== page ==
Some people who manage the orchestra industry argue that the business has reached its financial limit.
2004 went into the history books as the year of the orchestra labor negotiation; with over half of all professional American orchestras conducting contract negotiations (these contracts govern everything from musician compensation through working conditions) there was a great deal of attention directed on some very contentious talks.
Nearly all of the big budget orchestras went beyond their contract expirations into extended negotiation sessions and several of those required neutral, third party mediators to reach an agreement.
Throughout all of the media coverage about proposed salary cuts and rising costs of health care, there was a quiet conversation happening in the background. This discussion between managers and musicians focused on a philosophical debate over whether or not any given community has a “limit” for how much it can support an orchestra.
Many managers claimed that their musicians needed to accept cuts in artistic expenditures, which is how much an orchestra spends to create an artistic product; such as musician salaries. They claimed that there are limits to how much a community can support an orchestra and they’ve reached those limits.
Sagging attendance, declining contributions, skyrocketing budget deficits, and a general malaise toward cultural activity among the population were all factors they pointed to as signs that this line has been crossed.
As a result, managers pushed hard for musicians to take pay cuts (or at the very least, pay freezes), reductions in benefits, cut back the length of their seasons, and even reduce the number of musicians on stage.
Musicians countered that predetermined limits on how much a community can support an orchestra were a work a fiction and pushed for cost of living increases in their pay, continued benefits, and expanded programming. The players countered management’s claims by stating that the level of artistic accomplishment has never been higher and more people will become interested in attending concerts and supporting the orchestra if they do larger, more exciting performances.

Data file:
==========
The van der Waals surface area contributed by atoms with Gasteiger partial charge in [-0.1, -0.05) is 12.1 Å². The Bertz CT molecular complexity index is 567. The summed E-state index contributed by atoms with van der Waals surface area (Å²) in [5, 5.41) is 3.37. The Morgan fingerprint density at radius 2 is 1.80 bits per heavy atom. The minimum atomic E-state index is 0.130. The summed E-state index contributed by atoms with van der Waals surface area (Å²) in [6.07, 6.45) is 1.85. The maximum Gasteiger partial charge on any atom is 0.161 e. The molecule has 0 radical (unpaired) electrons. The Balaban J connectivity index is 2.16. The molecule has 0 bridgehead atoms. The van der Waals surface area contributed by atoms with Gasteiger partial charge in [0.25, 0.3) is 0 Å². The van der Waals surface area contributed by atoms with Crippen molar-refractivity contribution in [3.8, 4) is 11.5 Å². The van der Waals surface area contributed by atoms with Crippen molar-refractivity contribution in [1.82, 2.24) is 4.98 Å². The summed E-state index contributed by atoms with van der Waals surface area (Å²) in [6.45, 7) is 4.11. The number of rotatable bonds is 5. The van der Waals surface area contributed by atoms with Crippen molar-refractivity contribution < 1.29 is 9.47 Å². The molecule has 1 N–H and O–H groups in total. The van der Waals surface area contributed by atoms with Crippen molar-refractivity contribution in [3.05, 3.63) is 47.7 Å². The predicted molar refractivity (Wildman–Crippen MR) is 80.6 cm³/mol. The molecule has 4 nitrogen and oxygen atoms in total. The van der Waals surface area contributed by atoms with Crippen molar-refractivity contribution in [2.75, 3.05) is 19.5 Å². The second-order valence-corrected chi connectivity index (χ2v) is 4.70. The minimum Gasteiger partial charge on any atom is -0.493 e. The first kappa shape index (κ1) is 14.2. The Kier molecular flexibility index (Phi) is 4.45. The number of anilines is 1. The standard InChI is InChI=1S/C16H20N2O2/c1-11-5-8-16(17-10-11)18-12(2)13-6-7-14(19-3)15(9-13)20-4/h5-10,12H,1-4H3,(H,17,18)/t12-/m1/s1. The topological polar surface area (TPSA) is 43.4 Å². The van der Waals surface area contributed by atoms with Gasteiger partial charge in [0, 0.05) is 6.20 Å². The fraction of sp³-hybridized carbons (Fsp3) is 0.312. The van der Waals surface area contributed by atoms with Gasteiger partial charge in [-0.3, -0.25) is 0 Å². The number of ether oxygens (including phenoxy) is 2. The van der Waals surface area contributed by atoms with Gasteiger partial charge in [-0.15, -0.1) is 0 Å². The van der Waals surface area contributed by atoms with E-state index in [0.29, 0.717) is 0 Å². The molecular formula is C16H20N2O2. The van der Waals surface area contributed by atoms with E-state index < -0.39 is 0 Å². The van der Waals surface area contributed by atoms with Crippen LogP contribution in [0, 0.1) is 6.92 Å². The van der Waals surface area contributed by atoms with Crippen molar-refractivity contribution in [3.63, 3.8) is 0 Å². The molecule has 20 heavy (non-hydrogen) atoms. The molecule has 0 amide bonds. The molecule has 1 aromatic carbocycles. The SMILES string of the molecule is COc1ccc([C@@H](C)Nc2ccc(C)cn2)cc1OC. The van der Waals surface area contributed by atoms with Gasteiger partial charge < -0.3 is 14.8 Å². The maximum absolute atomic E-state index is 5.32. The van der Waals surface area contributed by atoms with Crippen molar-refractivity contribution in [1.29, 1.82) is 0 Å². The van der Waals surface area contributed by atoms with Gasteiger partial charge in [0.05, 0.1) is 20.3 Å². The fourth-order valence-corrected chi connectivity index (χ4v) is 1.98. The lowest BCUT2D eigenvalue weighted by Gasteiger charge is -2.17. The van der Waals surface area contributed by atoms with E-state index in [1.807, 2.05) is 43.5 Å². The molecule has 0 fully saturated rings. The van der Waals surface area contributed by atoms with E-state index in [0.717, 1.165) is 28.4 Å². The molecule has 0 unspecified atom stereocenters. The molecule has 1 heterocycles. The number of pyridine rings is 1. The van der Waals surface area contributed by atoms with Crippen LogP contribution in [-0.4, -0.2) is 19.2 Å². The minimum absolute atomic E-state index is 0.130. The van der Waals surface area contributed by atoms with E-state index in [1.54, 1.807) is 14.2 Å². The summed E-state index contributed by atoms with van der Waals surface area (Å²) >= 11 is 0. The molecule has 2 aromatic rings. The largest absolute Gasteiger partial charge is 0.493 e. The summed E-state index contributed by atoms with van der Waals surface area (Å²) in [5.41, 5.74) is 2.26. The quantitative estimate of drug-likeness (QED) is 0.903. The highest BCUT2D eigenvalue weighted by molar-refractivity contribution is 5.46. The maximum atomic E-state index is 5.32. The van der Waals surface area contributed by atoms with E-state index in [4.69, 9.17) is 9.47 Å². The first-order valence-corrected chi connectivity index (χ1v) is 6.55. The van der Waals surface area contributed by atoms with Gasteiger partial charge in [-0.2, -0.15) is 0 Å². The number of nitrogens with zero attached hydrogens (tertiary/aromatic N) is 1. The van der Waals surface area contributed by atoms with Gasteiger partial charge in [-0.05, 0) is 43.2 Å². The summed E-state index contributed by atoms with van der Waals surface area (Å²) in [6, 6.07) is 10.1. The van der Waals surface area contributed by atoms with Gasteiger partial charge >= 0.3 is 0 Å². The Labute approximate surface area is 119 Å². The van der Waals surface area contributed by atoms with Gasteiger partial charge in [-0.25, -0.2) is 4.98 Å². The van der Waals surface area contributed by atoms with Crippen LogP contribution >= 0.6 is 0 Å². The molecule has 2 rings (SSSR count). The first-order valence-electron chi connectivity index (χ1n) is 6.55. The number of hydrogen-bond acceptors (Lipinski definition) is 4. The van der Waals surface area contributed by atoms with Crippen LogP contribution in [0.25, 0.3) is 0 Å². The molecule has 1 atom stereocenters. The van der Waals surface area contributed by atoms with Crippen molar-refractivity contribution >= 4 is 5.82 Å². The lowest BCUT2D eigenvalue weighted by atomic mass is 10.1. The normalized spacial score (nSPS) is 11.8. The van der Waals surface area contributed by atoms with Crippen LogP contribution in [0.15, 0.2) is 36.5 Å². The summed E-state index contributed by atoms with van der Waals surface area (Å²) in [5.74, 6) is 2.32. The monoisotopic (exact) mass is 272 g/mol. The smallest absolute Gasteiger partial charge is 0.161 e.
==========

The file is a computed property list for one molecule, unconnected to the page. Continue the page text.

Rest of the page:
All but two orchestras have concluded their negations with both sides making concessions and coming to an understanding. Many orchestra musicians agreed to either reduced pay or wage freezes for the beginning term of their contract and a large increase in compensation toward the end (known as “backending” a contract).
This is a typical solution for when an organization is in financial trouble and the musicians decide it’s best to give their management and board some financial flexibility in order to get things back on track.
However, this solution is usually applied to organizations that have endured some sort of cataclysmic negative financial “event” such as prolonged mismanagement of the organization, a sudden loss of a large donor, etc. But it has never been used as a solution to a philosophical debate before.
For the majority of orchestras, both sides seem to have agreed to “borrow” some time to see if their fortunes improve enough and they can avoid the need to resume the conversation at a later date. However, one orchestra has made been forced to make this philosophical debate the keystone to their negotiations, the St. Louis Symphony Orchestra.
Out of all the orchestra to conduct negotiations this past year, only the St. Louis negotiations have resulted in a work stoppage (one other orchestra, the New Mexico Symphony is still conducting negotiations while also performing).